Ring (1998) Director: Hideo Nakata. Cast: Nanako Matsushima, Miki Nakatani, Hiroyuki Sanada, Yūko Takeuchi. This original Japanese version of the movie is about a mysterious video that has been linked to a number of deaths, when an inquisitive journalist finds the tape and views it setting in motion a chain of events that puts her own life in danger. Nakata executes the film in an incredibly smart way, and brings the traditional ghost story firmly into the modern day by melding folklore and technology. There have been several imitations in Japan and elsewhere, but the original, in Japanese, is by far the best. (“Ringu”)
A Tale of Two Sisters (2003) Director: Kim Jee-woon. Cast: Im Soo-jung, Moon Geun-young, Yeom Jeong-ah. Based on a famous Korean folk story, the film centers on a pair of sisters who become suspicious of their new stepmother, when one of them starts to have some terrifying visions. From there, things get complicated. This is a true Korean horror movie with Korean actors speaking their language, and it is superior to the American remake released under the name “The Uninvited”. (“Hangul”)
Inside (2007) Directed by: Julien Maury and Alexandre Bustillo. Cast: Aymen Saïdi, Béatrice Dalle, Alysson Paradis, Nathalie Roussel, Nicolas Duvauchelle, François-Régis Marchasson. This French movie is about a grieving woman set to give birth at any minute, who is interrupted by a mysterious intruder who wants the unborn child for herself. The movie is cruel, sadistic and full of violence, including the scene where the pregnant woman accidentally stabs her mother to death, but it keeps you in suspense and very scared. The film is in French. (“Á l’intérieur”)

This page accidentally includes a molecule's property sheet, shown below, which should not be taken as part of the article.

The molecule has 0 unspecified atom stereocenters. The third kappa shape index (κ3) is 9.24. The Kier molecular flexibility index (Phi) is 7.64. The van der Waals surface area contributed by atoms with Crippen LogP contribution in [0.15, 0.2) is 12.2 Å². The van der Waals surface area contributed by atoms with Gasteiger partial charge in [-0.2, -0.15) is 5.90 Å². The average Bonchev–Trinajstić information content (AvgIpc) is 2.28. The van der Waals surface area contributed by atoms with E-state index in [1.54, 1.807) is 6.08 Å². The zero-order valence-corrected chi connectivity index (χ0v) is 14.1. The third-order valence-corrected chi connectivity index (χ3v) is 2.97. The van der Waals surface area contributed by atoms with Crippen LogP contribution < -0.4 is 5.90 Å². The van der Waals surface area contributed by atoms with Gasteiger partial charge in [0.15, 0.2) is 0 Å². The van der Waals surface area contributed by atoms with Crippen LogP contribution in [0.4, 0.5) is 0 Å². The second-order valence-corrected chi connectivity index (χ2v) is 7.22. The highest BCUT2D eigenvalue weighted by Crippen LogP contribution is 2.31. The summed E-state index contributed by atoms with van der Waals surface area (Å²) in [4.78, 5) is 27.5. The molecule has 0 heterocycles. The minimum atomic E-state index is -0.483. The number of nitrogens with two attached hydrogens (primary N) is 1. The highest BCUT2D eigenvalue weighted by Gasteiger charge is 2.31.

The Orphanage (2007) Director: Juan Antonio Bayona. Cast: Belén Rueda, Fernando Cayo, Roger Príncep, Mabel Rivera, Montserrat Carulla, Andres Gertrúdix, Edgar Vivar, Geraldine Chaplin. It is the tale of a mother and wife returning to the house where she was raised as an orphan, but she now brings her son who starts to see a little boy in a terrifying sackcloth mask, whom he befriends before mysteriously disappearing. The movie is really creepy, but it is also very sad because it deals with a ghost story in which the ghosts are as real as the grief they leave behind. I personally think that this is Spain’s scariest movie ever. In Spanish. (“El orfanato”)
Annabelle (2014) Director: John R. Leonetti. Cast: Annabelle Wallis, Ward Horton, Alfre Woodard. The movie is a sequel to “The Conjuring”, but in this one, by far scarier than the first on the series (there are more of them now) a couple is expecting their first child, and the husband gives his wife an antique doll she has been trying to find. At night, the wife hears a murder occurring at their neighbors’, and when she calls the police, she is attacked by a woman holding the doll and a male accomplice. The police arrives and kills the man while the woman kills herself by slitting her own throat. A drop of her blood falls on the face of the doll in her arms. Later, a news report shows that the assailants were Annabelle Higgins and her boyfriend who were part of a satanic cult in which they worship a demon with horns. Since Annabelle was holding the doll while dying, the couple tries to get rid of the doll, but this is the moment when all their troubles begin. I personally think this is an extremely scary movie. In English.